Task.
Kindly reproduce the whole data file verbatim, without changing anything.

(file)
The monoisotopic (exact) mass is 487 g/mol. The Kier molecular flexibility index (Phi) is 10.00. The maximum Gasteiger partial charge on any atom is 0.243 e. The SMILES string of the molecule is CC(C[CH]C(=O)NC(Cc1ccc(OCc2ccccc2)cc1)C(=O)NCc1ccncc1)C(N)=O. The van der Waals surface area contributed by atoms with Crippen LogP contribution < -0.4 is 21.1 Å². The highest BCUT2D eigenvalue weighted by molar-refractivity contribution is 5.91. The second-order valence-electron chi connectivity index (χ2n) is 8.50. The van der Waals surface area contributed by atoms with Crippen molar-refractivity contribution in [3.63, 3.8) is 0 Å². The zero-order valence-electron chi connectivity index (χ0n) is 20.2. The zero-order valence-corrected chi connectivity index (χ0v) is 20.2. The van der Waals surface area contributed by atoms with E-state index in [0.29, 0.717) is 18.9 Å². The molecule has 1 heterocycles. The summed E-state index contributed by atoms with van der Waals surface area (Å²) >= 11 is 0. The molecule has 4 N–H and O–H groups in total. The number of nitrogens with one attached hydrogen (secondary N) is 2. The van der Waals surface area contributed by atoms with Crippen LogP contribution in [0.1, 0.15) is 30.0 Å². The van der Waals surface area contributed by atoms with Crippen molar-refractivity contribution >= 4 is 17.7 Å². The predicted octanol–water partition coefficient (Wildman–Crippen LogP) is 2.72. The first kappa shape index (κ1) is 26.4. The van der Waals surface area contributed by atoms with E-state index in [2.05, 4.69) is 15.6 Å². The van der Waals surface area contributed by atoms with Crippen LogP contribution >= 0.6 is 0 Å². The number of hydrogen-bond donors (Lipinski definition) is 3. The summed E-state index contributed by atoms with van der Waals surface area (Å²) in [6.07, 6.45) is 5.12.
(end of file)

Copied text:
The monoisotopic (exact) mass is 487 g/mol. The Kier molecular flexibility index (Phi) is 10.00. The maximum Gasteiger partial charge on any atom is 0.243 e. The SMILES string of the molecule is CC(C[CH]C(=O)NC(Cc1ccc(OCc2ccccc2)cc1)C(=O)NCc1ccncc1)C(N)=O. The van der Waals surface area contributed by atoms with Crippen LogP contribution < -0.4 is 21.1 Å². The highest BCUT2D eigenvalue weighted by molar-refractivity contribution is 5.91. The second-order valence-electron chi connectivity index (χ2n) is 8.50. The van der Waals surface area contributed by atoms with Crippen molar-refractivity contribution in [3.63, 3.8) is 0 Å². The zero-order valence-electron chi connectivity index (χ0n) is 20.2. The zero-order valence-corrected chi connectivity index (χ0v) is 20.2. The van der Waals surface area contributed by atoms with E-state index in [0.29, 0.717) is 18.9 Å². The molecule has 1 heterocycles. The summed E-state index contributed by atoms with van der Waals surface area (Å²) >= 11 is 0. The molecule has 4 N–H and O–H groups in total. The number of nitrogens with one attached hydrogen (secondary N) is 2. The van der Waals surface area contributed by atoms with Crippen LogP contribution in [0.1, 0.15) is 30.0 Å². The van der Waals surface area contributed by atoms with Crippen molar-refractivity contribution >= 4 is 17.7 Å². The predicted octanol–water partition coefficient (Wildman–Crippen LogP) is 2.72. The first kappa shape index (κ1) is 26.4. The van der Waals surface area contributed by atoms with E-state index in [2.05, 4.69) is 15.6 Å². The van der Waals surface area contributed by atoms with Crippen LogP contribution >= 0.6 is 0 Å². The number of hydrogen-bond donors (Lipinski definition) is 3. The summed E-state index contributed by atoms with van der Waals surface area (Å²) in [6.07, 6.45) is 5.12.